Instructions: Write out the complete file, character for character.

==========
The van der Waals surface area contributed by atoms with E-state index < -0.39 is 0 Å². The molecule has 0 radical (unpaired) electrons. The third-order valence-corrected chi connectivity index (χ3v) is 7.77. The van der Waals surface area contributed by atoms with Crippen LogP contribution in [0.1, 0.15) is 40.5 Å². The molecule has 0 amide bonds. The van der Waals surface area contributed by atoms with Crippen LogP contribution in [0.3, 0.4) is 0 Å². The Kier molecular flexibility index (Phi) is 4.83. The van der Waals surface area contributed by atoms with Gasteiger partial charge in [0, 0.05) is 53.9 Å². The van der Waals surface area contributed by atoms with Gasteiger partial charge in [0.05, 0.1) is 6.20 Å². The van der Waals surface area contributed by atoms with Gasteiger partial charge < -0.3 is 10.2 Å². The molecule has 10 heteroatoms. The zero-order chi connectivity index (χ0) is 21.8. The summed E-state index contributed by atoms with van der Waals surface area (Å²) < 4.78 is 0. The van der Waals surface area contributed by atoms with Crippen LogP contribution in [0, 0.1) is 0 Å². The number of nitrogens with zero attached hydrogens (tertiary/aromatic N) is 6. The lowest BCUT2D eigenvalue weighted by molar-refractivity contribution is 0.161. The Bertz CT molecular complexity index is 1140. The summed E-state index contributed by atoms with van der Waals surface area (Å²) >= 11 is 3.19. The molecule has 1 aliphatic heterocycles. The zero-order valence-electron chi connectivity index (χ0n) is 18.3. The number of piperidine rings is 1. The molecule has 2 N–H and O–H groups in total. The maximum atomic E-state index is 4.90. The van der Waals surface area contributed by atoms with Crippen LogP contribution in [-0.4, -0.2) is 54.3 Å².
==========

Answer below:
The van der Waals surface area contributed by atoms with E-state index < -0.39 is 0 Å². The molecule has 0 radical (unpaired) electrons. The third-order valence-corrected chi connectivity index (χ3v) is 7.77. The van der Waals surface area contributed by atoms with Crippen LogP contribution in [0.1, 0.15) is 40.5 Å². The molecule has 0 amide bonds. The van der Waals surface area contributed by atoms with Crippen LogP contribution in [0.3, 0.4) is 0 Å². The Kier molecular flexibility index (Phi) is 4.83. The van der Waals surface area contributed by atoms with Gasteiger partial charge in [0, 0.05) is 53.9 Å². The van der Waals surface area contributed by atoms with Gasteiger partial charge in [0.05, 0.1) is 6.20 Å². The van der Waals surface area contributed by atoms with Gasteiger partial charge < -0.3 is 10.2 Å². The molecule has 10 heteroatoms. The zero-order chi connectivity index (χ0) is 21.8. The summed E-state index contributed by atoms with van der Waals surface area (Å²) < 4.78 is 0. The van der Waals surface area contributed by atoms with Crippen LogP contribution in [0, 0.1) is 0 Å². The number of nitrogens with zero attached hydrogens (tertiary/aromatic N) is 6. The lowest BCUT2D eigenvalue weighted by molar-refractivity contribution is 0.161. The Bertz CT molecular complexity index is 1140. The summed E-state index contributed by atoms with van der Waals surface area (Å²) >= 11 is 3.19. The molecule has 1 aliphatic heterocycles. The zero-order valence-electron chi connectivity index (χ0n) is 18.3. The number of piperidine rings is 1. The molecule has 2 N–H and O–H groups in total. The maximum atomic E-state index is 4.90. The van der Waals surface area contributed by atoms with Crippen LogP contribution in [-0.4, -0.2) is 54.3 Å².